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An evaluation of probiotic effects in the human gut: Physiological, Microbial, And Safety Aspects
Project Code: G01022
University of Reading, School of Food Biosciences, Food Microbial Sciences Unit.
Gibson, G ; Rouzaud, G;
Kings College London
Brostoff, J; Rayment, N
A variety of probiotic supplements are now available for human use in the UK. These range from fermented milks to lyophilised forms, containing both single and multiple strains.
However, there is an almost total absence of comparative data on probiotic effects within the human gut and their inherent safety implications. This project aimed at providing independent information on the effects of existing probiotics in the alimentary tract. The project was designed to address the following issues:
- To compare commercially available probiotic strains characterised and identified in an
- independent non-FSA funded study.
- To test the survival of probiotics in the gastrointestinal milieu
- To determine whether probiotics affect the composition of the gut microflora
Summary of the approach and objectives
The approach used several validated in vitro models simulating the physico-chemical events arising in the stomach, upper intestine and lower intestine. A wide number of strains were isolated from commercial probiotic products and phylogenetically identified. Only probiotic strains originating from products which label matched their microbiological content were chosen for the study. All selected probiotics were treated with digesta resembling the gastric environment. Probiotic strains that were able to survive the stomach conditions were subsequently considered for testing their survival in the upper intestine. This exercise determined which probiotics had the capacity to survive transit to the lower intestine– the target organ for probiotic residence and effects. Survival in the colon was tested in an in vitro model of the human large intestine that reflects microbial events in the ascending, transverse and descending regions of the colon. The effect of probiotic on gut microbial balance was also investigated using a molecular methodology.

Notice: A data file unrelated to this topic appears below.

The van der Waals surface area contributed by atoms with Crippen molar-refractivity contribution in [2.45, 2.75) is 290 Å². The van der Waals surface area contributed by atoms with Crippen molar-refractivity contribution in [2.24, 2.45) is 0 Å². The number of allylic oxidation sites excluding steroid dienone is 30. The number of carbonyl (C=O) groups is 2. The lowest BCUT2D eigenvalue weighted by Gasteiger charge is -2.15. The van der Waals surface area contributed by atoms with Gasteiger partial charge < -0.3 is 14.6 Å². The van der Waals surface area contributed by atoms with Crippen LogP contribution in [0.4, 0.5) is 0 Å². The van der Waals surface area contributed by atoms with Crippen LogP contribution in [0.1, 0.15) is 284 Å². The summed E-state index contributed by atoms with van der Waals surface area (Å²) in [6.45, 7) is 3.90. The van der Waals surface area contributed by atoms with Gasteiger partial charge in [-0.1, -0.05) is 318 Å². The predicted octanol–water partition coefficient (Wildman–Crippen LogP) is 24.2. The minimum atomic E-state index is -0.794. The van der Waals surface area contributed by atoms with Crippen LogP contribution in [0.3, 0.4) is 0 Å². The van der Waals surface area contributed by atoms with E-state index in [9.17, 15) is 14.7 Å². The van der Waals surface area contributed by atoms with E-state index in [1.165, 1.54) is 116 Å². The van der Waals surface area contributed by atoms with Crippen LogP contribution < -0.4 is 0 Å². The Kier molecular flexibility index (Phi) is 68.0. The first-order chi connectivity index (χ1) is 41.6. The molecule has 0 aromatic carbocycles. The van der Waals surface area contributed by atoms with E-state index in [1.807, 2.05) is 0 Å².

How closely were the objectives met?
All tasks agreed in the proposal were accomplished. Valuable information on the microbiological effect that probiotics exert were obtained from the study. The project has clarified the most robust/reliable products for gut survival particularly for Lactobacillus spp. Further studies would need to clarify the effect of Bifidobacterium spp. and Enterococcus faecium in the lower intestine.
Outline of the main findings
Microbial strains originating from eight different commercial products were isolated and sequenced. Of the products tested, not all the products displayed a profile of probiotics similar to what was stipulated on their labelling. A collection of 35 bacterial strains was gathered from the initial screening. Principal strains isolated from commercial products were from Lactobacillus spp. and Bifidobacterium spp.